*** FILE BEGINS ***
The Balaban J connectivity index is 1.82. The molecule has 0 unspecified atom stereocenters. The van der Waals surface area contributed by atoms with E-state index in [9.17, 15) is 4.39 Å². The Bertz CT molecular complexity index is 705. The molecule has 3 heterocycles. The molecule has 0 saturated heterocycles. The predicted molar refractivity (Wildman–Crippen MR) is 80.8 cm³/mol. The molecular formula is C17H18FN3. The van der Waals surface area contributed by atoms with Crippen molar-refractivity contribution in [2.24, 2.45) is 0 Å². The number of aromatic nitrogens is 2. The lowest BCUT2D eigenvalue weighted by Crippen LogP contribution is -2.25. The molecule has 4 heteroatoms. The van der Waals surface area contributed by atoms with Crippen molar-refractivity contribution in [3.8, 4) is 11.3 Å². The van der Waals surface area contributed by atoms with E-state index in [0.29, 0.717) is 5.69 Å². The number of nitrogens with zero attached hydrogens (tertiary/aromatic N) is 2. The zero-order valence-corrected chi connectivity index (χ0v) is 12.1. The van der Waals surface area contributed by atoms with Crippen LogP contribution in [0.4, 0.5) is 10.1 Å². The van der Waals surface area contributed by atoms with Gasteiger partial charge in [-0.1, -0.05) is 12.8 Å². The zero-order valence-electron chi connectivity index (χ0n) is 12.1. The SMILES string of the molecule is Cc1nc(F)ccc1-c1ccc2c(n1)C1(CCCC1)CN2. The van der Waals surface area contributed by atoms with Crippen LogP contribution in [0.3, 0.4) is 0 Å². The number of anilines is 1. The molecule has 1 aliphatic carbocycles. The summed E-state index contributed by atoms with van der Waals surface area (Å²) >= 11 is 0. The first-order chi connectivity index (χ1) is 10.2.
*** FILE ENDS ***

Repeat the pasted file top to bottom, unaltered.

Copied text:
The Balaban J connectivity index is 1.82. The molecule has 0 unspecified atom stereocenters. The van der Waals surface area contributed by atoms with E-state index in [9.17, 15) is 4.39 Å². The Bertz CT molecular complexity index is 705. The molecule has 3 heterocycles. The molecule has 0 saturated heterocycles. The predicted molar refractivity (Wildman–Crippen MR) is 80.8 cm³/mol. The molecular formula is C17H18FN3. The van der Waals surface area contributed by atoms with Crippen molar-refractivity contribution in [2.24, 2.45) is 0 Å². The number of aromatic nitrogens is 2. The lowest BCUT2D eigenvalue weighted by Crippen LogP contribution is -2.25. The molecule has 4 heteroatoms. The van der Waals surface area contributed by atoms with Crippen molar-refractivity contribution in [3.8, 4) is 11.3 Å². The van der Waals surface area contributed by atoms with E-state index in [0.29, 0.717) is 5.69 Å². The number of nitrogens with zero attached hydrogens (tertiary/aromatic N) is 2. The zero-order valence-corrected chi connectivity index (χ0v) is 12.1. The van der Waals surface area contributed by atoms with Crippen LogP contribution in [0.4, 0.5) is 10.1 Å². The van der Waals surface area contributed by atoms with Gasteiger partial charge in [-0.1, -0.05) is 12.8 Å². The zero-order valence-electron chi connectivity index (χ0n) is 12.1. The SMILES string of the molecule is Cc1nc(F)ccc1-c1ccc2c(n1)C1(CCCC1)CN2. The van der Waals surface area contributed by atoms with Crippen LogP contribution in [0.3, 0.4) is 0 Å². The number of anilines is 1. The molecule has 1 aliphatic carbocycles. The summed E-state index contributed by atoms with van der Waals surface area (Å²) >= 11 is 0. The first-order chi connectivity index (χ1) is 10.2.